Consider micro-content the teaser–or appetizer–to long-form content. It conveys digestible information from a more extensive content piece, such as a blog, long video, eBook, social media post, or newspaper articles. Sometimes readers have the time to sit and absorb your longer article, but not always. As marketing professionals, we should cater to both. We should give consumers what they need without asking them to trade a large portion of their time and provide the option for them to go deeper in a more extensive piece.
What is micro-content?
Micro-content is full of informational teasers. It’s big-picture ideas, broken down into 30-second snippets, whether text or video. Great micro-content walks your prospects through the sales funnel, encouraging them to continue engaging and eventually resulting in a closed deal and long-term customer.
Sure, micro-content is “small”, but it is a large umbrella that houses various mediums and possibilities. Infographics, short videos, memes and GIFs, webpage titles, and graphs are only a few examples.
Micro content should not be underestimated. Remember, people are constantly being lured to the next piece of information in a sea of endless advertising. Mobile devices and television create a lot of “noise” in our world. Instead of asking customers to go against their nature and spend hours learning about your product or business, meet them where they are. Give them something to think about in 30 seconds or less.
If your going to make it, make it good
“I know a 40-year-old woman has a different mindset when she’s on Facebook versus when she’s on Pinterest. That is what I keep in mind when I try to tell her a story, because I know I’m on Pinterest.” – Gary Vaynerchuk.
We think he’s onto something. Instead of haphazardly putting together a 30-second video–with no strategy–and calling it good content, respect the process. Micro-content is a beast, and there are ways to take it from good to exceptional.
Remember, people are constantly being lured to the next piece of information in a sea of endless advertising. Mobile devices and television create a lot of “noise” in our world. Instead of asking customers to go against their nature and spend hours learning about your product or business, meet them where they are. Give them something to think about in 30 seconds or less.
- Consider your audience: When putting together your content, think about who will engage with it and in what setting. Your creative process should consider the person on the receiving end. You’ll write differently if your intended audience is a stay-at-home parent instead of a full-time business professional.
- Kick fluff to the curb: You’ve lost sight of making it micro if there are unnecessary words or ideas. Show your audience that you respect their time by conveying your message in as little time as possible.
- Make it stackable: Not everyone exclusively spends time on Instagram, or other platforms, making it essential to diversify the mediums you’re uploading content on. Take your primary content and support it by producing micro-content on various platforms, such as YouTube, email, social media spaces, etc. A bonus is that you can add external links in each of these places, which improves SEO.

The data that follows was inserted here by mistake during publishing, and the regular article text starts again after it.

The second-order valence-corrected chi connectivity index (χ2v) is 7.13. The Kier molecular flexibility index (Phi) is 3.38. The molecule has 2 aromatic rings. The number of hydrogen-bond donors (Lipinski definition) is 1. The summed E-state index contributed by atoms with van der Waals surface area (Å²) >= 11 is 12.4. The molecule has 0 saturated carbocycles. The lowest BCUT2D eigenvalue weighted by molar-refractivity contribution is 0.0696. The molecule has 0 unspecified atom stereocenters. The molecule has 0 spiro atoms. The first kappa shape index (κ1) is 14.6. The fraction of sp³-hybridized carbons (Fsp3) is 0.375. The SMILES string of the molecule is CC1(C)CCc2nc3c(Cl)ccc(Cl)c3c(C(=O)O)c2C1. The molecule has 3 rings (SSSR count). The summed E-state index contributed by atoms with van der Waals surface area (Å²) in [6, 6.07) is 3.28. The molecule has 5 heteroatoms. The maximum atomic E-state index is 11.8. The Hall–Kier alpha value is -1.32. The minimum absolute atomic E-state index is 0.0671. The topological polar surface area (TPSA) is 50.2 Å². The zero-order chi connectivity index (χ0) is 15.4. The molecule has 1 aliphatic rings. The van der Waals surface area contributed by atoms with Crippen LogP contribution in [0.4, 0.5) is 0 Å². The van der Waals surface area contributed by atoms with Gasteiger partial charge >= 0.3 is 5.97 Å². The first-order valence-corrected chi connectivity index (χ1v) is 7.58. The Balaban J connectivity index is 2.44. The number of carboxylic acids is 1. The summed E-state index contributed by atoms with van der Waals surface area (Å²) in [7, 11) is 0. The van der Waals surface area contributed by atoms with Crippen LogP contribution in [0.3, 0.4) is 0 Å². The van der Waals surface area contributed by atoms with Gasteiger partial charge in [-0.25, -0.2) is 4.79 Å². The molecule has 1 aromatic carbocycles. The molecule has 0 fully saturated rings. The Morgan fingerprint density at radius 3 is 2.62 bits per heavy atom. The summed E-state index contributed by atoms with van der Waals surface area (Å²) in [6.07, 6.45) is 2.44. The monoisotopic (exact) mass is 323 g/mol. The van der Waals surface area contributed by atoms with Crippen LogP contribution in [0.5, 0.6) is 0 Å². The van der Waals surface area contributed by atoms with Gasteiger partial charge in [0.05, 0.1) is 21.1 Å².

Deploying micro-content in 5 simple steps
Here are five steps to guide you through deploying your micro-content across various platforms and how they support each other. Pull up your longer piece of content and get ready to work.
- Post with a purpose: First, make sure your original blog post is doing some heavy lifting for you. Do you have keywords pollinated throughout? A stellar meta description? In- and external links? Polish your original content before moving on.
- Ready, set, email: Within the email body should be a sneak peek into your blog. Something catchy, leaving the reader wanting more. Micro-content within an email can be copy, an infographic, or even a short video. Regardless of what you choose, it should be focused but short.
- LinkedIn: Spread your content like wildfire. Like other social platforms, the essence of LinkedIn is sharing what you have to offer, and others endorsing you by sharing it on their own feeds. Include a captivating introduction summarizing your copy, a link at the end, and 2-3 hashtags.
- Facebook: Share the link on Facebook with an embedded photo or video and a clear invitation at the end asking people to come “take a closer look.”
- Instagram: Pictures draw people in, and since Instagram can’t function without them, this is an ideal place to captivate somebody and share your micro-content. Instagram diversifies the experience on one platform, meaning you can share via picture to your feed, Instagram reel, or stories. Tell readers where they can find a link to learn more and offer ten or so hashtags.
Each of these should be substantive enough that they can stand alone and offer something valuable to whoever stumbles upon it, but interesting enough that people want to continue engaging with you.
You have plenty to say, but when you don’t, we can help
Just when you think you’ve run out of content ideas, think again. If you have even a few pieces of long-form content, you can immediately begin creating micro-content. The good news is: creating brief pieces of content from bigger portions will fill your content calendar for months to come.
The better news? You don’t have to do it alone. Red Mallard loves helping people build brand credibility and establish trust with customers by creating content that resonates. Contact Red Mallard today to learn more about creating together.